Quickie Textile Guide
(Print out and take with you to the Fabric Store )

Become a good consumer and learn how to read the information at the end of the fabric bolt. It will tell you fiber content, care instructions, and sometimes weave structure. Feel the fabric, scrunch it up in your hand.
Fiber Names of Fabrics Uses of Fabric Notes


Cotton is a common cheap fiber these days. But if you are concerned about staying cool, then linen is a better choice. Cotton pant weight twills can be a good choice for kid's or boyez clothes.

Muslin - very light weight and loose weave Undergarments
  • Avoid Poly-cotton blends like the you would avoid the tax collector of the Sheriff of Nottingham!
  • Man-made fibers, such as polyester and nylon, are much more flammable and far less able to help you to stay cool. So even if you aren't all that interested in authenticity, there are very good "modern" reasons to stick to natural fibers. Check the end of the bolt to find out the fiber content of the fabric.
  • Polyester will melt when put over a flame. Who wants to be around fires in a fabric that can become a molten second skin in a matter of seconds?
Calico, Sheeting - light weight plain weave, often brightly printed, Muslin and Sheeting are often used interchangeably. Undergarments, lining, interlining
Broadcloth - medium weight plain weave Tunics, shirts, pants
Canvas, Duck, or Sailcloth- heavy weight plain or twill weave Pants, support in corsets
Twill or Denim - while twill does not always mean heavy weight fabric, denim is usually quite heavy and tough (7-10 oz.). It's good economical compromise for boyez pants. Or any other extremely hard working garments. Pants, support in corsets, sturdy outwear, kid's clothes (nigh indestructible)
Linen (Flax, Bast) Linen - Most linen is a plain weave, differing weights and hands  
  • A drop of water will run quickly along the fibers, but not with cotton.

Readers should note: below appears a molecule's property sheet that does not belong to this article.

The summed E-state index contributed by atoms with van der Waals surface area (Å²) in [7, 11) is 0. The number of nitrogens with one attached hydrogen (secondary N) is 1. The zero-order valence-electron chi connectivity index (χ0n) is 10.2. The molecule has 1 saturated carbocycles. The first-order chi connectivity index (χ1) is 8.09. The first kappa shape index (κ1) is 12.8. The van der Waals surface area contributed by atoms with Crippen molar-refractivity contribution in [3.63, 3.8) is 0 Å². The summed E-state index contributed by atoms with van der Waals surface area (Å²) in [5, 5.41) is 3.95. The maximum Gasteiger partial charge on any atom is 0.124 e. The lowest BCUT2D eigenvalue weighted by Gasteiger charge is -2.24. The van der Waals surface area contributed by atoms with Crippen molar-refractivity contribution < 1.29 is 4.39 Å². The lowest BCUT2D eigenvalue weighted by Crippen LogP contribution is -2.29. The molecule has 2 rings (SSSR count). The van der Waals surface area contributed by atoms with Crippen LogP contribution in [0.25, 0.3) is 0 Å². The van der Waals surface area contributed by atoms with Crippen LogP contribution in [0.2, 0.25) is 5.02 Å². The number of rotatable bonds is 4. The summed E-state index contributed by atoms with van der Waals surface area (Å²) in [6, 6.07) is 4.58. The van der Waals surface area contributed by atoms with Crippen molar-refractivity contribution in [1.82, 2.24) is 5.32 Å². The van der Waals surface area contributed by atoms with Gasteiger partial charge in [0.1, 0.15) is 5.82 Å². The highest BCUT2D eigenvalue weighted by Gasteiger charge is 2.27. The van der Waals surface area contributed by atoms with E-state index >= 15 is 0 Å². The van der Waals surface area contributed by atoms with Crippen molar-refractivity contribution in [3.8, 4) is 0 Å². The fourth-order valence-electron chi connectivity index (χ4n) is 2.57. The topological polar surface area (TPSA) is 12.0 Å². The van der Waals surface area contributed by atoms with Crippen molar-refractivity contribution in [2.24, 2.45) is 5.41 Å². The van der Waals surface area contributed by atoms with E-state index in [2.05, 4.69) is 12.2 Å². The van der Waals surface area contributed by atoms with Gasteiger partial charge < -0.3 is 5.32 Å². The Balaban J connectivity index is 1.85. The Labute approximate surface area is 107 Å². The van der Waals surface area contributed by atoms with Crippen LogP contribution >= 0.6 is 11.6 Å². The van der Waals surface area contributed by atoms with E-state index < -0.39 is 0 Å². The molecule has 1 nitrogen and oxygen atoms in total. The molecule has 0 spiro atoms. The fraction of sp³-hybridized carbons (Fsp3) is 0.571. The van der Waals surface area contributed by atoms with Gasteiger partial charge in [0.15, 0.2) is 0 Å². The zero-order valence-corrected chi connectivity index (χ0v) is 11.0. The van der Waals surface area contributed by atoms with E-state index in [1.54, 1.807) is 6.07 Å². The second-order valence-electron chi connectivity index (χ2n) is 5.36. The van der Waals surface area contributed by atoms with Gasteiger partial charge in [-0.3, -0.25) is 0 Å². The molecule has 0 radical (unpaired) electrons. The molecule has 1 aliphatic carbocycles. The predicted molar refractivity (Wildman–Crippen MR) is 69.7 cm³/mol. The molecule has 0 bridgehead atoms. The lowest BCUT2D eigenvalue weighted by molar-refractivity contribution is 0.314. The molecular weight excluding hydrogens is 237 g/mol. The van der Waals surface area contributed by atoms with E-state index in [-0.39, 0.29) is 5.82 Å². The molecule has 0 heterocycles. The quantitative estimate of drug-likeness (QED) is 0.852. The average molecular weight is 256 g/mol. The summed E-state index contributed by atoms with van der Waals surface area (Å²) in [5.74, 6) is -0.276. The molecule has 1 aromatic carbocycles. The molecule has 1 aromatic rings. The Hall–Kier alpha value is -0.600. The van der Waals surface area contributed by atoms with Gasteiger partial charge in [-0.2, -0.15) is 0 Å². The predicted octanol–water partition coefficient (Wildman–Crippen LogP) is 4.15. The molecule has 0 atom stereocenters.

• Avoid Linen-Like like the Plague!
  • Make sure to check the information on the bolt of fabric. Some non-linen fabrics are called "linen." Always check!
  • The linen-rayon blends are generally cheaper than 100% linen. They are a good compromise if necessary. They have the added benefit of making the fabric less wrinkle prone.
Handkerchief linen - very light weight and tends to be expensive , sheer Undergarments
Batiste, Cambric, Lawn - less than 5 oz, tends to be sheer-ish (most often used for cotton fabrics these days, but historically these fabrics were linen.) Undergarments
5-10 oz Shirts, chemises (5-7oz), tunics, pants, lining, gowns
over 10 oz Lining, pants, gowns, support materials
Wool - a hair fiber Worsted - referred to as "yarn count numbers," the higher the number, the finer the wool. (Finer may not be best for garments under hard wear), strong and smooth fabric suited to frequent wear. Tunics, gowns, pants, tailored garments
  • Wool is warm when wet, but can be very cool in summer
  • Mill End Fabrics, Portland has a lovely thick wool perfect for coats in the the back of the store, buy by the pound.
  • Don't go over 30% polyester, if you do buy a blend. Always check the fiber content information at the end of the fabric bolt.